Before making our way over to the Other stage we had another walk through Green Futures and into the Healing field, which we hadn't yet visited. It offers massages, yoga, meditation, quiet areas, different circles for different types of healing sessions, homoeopathy and so on and so forth. I was quite tempted by a massage but decided in the end it probably wouldn't be worth it as I had hours of jumping ahead of me so I'd just get tangled up in knots again!

The Healing Field 
Back to music! The boy is a huge fan of Editors (older stuff mainly) so it was a-given we'd go and watch them. Now I know NOTHING of their music so it was little bit odd for me, standing near the front, next to crazy-ass fans singing their heads off, looking like some sort of swaying loser! Still, it was fun to watch the boy enjoying himself (it would have been even more so if, as always, I didn't attract those who love moshing. Mosh-pits. Why do they exist? WHY? They always drain the happiness from my experience. I, of course, managed to be elbowed in the nose and kicked in the shin before I managed to back away. Thank you annoying men!).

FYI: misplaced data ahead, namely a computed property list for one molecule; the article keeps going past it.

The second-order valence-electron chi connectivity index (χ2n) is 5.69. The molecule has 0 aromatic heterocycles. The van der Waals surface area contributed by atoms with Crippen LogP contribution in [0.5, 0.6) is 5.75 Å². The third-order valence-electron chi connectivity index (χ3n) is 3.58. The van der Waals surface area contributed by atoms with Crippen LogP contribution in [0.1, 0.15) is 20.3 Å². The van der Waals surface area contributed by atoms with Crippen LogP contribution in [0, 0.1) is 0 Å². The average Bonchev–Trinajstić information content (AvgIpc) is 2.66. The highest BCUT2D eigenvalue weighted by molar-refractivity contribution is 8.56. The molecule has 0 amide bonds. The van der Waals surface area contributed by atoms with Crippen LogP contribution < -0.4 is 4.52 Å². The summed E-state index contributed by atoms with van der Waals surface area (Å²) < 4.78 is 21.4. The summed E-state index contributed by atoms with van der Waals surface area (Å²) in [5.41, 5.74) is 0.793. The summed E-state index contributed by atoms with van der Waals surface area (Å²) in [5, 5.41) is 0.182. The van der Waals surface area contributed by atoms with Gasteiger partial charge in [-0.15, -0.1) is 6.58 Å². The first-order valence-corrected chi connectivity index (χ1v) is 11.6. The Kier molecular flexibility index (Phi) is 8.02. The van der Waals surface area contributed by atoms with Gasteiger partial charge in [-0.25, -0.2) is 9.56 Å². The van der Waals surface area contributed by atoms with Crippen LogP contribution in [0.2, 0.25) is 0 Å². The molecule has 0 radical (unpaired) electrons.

I'm so happy this wonderful campaign - 'I need feminism because...' - made it's way to the big screens of Glastonbury. It's a fantastic project that was started by a Cambridge University student, who has since battled through despite hoards of nasty backlash to raise awareness of said campaign. If you haven't read her story, make sure you do here.

This sign reads 'I NEED FEMINISM BECAUSE Page 3 still exists'